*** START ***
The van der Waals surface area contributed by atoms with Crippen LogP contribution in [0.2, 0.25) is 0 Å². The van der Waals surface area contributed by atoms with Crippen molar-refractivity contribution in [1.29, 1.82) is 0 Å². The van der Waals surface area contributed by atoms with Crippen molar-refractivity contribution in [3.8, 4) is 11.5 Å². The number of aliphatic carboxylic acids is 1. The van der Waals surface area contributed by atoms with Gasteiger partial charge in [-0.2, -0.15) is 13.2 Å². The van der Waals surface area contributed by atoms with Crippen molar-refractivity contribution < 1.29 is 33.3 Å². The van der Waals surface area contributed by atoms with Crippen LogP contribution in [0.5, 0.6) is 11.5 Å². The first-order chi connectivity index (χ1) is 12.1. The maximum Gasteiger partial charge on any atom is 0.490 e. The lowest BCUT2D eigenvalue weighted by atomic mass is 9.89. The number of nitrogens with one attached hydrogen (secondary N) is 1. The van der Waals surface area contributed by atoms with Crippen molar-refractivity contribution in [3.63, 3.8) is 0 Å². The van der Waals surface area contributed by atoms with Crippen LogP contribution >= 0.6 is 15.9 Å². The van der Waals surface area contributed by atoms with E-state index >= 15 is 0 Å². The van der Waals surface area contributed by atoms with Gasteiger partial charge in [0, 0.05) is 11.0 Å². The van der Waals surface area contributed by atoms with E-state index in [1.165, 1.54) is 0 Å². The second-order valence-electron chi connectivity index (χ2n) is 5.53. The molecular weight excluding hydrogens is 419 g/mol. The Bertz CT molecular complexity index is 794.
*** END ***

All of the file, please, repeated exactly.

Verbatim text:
The van der Waals surface area contributed by atoms with Crippen LogP contribution in [0.2, 0.25) is 0 Å². The van der Waals surface area contributed by atoms with Crippen molar-refractivity contribution in [1.29, 1.82) is 0 Å². The van der Waals surface area contributed by atoms with Crippen molar-refractivity contribution in [3.8, 4) is 11.5 Å². The number of aliphatic carboxylic acids is 1. The van der Waals surface area contributed by atoms with Gasteiger partial charge in [-0.2, -0.15) is 13.2 Å². The van der Waals surface area contributed by atoms with Crippen molar-refractivity contribution < 1.29 is 33.3 Å². The van der Waals surface area contributed by atoms with Crippen LogP contribution in [0.5, 0.6) is 11.5 Å². The first-order chi connectivity index (χ1) is 12.1. The maximum Gasteiger partial charge on any atom is 0.490 e. The lowest BCUT2D eigenvalue weighted by atomic mass is 9.89. The number of nitrogens with one attached hydrogen (secondary N) is 1. The van der Waals surface area contributed by atoms with Crippen molar-refractivity contribution in [3.63, 3.8) is 0 Å². The van der Waals surface area contributed by atoms with Crippen LogP contribution >= 0.6 is 15.9 Å². The van der Waals surface area contributed by atoms with E-state index >= 15 is 0 Å². The van der Waals surface area contributed by atoms with Gasteiger partial charge in [0, 0.05) is 11.0 Å². The van der Waals surface area contributed by atoms with E-state index in [1.165, 1.54) is 0 Å². The second-order valence-electron chi connectivity index (χ2n) is 5.53. The molecular weight excluding hydrogens is 419 g/mol. The Bertz CT molecular complexity index is 794.